Language: Mandarin Chinese
Source: Classical literature


Ruǎn tiěbiān (軟鐵鞭) literally means "soft iron whip". It is the name of a Chinese iron fighting chain, consisting of a grip section, a number of segments and a weighted tip.1

RuantiebianA ruǎn tiěbiān (軟鐵鞭) or "soft iron whip".
Anonymous private collection.

Historical ruǎn tiěbiān could weigh well over a kilo. Today, very light versions of such whips are still used in martial arts demonstrations. In modern use, they are often named after the number of sections, the most common being the jiǔ jié biān (九節鞭) or literally, "nine section whip".

I have seen antique examples with anywhere from three to thirteen segments, they tend to be uneven numbers.


Also see:

Tiěbiān (鐵鞭) or "iron whip"
Zhújié biān (竹節鞭) or "bamboo-sectioned whip"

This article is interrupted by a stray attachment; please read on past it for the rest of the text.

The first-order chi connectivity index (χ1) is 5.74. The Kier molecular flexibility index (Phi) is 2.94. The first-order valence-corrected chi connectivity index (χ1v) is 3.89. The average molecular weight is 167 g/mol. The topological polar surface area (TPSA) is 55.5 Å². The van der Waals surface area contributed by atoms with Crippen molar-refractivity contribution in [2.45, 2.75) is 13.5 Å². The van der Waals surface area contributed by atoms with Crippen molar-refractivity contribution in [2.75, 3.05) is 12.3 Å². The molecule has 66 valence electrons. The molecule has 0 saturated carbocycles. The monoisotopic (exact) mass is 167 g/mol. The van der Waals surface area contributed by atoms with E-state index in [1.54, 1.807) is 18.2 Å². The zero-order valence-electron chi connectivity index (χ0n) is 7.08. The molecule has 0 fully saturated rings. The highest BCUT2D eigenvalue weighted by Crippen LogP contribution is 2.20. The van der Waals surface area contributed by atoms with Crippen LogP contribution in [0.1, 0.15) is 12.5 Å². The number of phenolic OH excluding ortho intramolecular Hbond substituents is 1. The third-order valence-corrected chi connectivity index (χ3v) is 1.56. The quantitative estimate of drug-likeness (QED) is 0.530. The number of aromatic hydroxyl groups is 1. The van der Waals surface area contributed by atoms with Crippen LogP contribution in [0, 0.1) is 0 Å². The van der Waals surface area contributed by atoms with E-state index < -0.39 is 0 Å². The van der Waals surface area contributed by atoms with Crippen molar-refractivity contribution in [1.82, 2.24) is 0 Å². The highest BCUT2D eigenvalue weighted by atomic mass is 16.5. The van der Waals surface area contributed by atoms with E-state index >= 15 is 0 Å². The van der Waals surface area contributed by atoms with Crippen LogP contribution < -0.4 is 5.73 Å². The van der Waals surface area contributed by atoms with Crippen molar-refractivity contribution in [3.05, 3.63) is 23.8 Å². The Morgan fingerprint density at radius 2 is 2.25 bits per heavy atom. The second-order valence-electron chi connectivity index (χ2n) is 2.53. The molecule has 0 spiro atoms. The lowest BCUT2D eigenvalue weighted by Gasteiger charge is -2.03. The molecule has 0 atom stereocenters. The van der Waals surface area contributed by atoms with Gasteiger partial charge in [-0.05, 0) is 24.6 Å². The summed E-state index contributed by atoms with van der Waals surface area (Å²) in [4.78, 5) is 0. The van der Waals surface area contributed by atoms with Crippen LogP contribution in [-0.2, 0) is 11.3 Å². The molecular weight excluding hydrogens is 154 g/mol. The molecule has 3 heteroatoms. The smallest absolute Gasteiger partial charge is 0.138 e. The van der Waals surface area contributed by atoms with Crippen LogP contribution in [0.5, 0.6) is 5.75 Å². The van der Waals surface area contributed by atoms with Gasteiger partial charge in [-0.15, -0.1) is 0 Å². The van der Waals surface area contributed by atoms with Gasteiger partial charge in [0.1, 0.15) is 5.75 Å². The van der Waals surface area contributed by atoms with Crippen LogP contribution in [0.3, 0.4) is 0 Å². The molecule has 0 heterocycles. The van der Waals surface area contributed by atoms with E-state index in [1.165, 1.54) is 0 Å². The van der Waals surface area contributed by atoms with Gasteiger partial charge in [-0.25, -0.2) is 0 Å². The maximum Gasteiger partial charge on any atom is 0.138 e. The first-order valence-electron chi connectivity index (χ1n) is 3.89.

1. Shàolín gùn fǎ chǎnzōng  (少林棍法闡宗) or "Explanation of Shaolin Staff Methods" by Cheng Zongyou (程宗猷). Cheng Zongyou spent 10 years studying martial arts in Shaolin temple and learned Japanese sword fighting from Liu Yunfeng.

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Presented by the local Dai nobility to a British customs officer in 1936.


With designs of four dragons in scrollwork around a "wish-granting-jewel"


A rather well-made example of its type.


A purely Chinese guard and not a very orn


Most likely used by the multi-cultural crews of pirate fleets that roamed the South China seas.


With heavy pierced silver mounts in with archaic dragon designs.